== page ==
Hispanic high school students are graduating at a rate over 10 percent lower than their white peers.[i] Those who do graduate high school find their diploma an empty promise. As far too many students were told they were on track, only to fail in college level work. Fifty-eight percent of Hispanics who make it to college do not graduate.[ii] So, it should not be surprising that 72 percent of Hispanics are placed in remedial classes at community colleges, where over half of Hispanics access higher education.[iii]
“Hispanic adults are less educated than any other ethnic group and the numbers of jobs that need a college degree are only increasing. Without question, our children, especially minority and immigrant students, must participate in an educational system that equips them with the necessary acumen and skills to compete. In order to honor the image of God shared by all children, we are committed to empowering all students with the foundational tools for success by holding all children to high educational standards. This is why I wholeheartedly endorse and support the Common Core State Standards,” Rev. Rodriguez attests.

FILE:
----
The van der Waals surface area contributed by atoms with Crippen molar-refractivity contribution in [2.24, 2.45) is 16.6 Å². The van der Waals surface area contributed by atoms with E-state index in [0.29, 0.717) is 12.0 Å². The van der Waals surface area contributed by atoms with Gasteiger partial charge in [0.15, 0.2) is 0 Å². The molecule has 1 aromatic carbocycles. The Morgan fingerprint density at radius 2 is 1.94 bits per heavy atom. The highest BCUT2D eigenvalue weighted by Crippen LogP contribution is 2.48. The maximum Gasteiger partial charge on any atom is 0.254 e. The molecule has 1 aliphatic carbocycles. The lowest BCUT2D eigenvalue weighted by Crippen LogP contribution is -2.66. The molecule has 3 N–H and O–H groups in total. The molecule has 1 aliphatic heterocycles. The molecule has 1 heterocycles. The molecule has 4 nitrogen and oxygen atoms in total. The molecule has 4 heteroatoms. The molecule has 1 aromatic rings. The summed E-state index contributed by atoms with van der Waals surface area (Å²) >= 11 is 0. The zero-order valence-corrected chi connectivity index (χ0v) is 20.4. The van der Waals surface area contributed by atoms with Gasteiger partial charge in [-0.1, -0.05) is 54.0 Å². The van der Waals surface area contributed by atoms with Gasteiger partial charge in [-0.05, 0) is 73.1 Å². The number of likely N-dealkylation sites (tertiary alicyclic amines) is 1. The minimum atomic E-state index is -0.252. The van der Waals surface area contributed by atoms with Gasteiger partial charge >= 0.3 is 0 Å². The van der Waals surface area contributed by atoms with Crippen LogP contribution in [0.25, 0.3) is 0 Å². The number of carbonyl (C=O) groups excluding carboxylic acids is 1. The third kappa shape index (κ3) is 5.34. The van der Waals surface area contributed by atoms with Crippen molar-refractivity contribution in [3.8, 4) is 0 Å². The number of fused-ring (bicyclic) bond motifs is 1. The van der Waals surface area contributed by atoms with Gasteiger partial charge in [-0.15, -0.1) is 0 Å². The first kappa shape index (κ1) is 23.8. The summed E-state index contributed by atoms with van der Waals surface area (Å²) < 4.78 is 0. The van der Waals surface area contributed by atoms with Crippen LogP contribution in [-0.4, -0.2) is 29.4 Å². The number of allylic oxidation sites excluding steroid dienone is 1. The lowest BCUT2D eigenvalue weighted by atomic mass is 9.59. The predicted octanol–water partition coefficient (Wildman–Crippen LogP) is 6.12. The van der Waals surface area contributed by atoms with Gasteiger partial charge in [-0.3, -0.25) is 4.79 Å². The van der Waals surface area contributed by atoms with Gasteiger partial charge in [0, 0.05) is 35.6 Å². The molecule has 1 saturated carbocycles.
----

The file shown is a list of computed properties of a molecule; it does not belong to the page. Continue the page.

Numerous conservative and Christian leaders welcome the support of the NHCLC as they work together to achieve educational equality for all American students, including:
–Former Florida Governor Jeb Bush:
“The key to reigniting social mobility and maintaining American competitiveness lies in giving every child access to the best education on the planet. Unfortunately, right now, just 25 percent of American high school graduates are prepared to succeed in college or the workforce. One of the greatest mistakes we make in education is underestimating the capacity of our children to learn. Raising expectations in our schools is critical for ensuring every child has the opportunity to realize his or her full God-given potential. Thankfully, states across the nation are heeding this call to action and raising academic standards. I applaud Reverend Rodriguez and the National Hispanic Christian Leadership Conference for their leadership in championing the state-driven Common Core initiative and their commitment to achieving a high quality education for all students.”
–Former Arkansas Governor Mike Huckabee: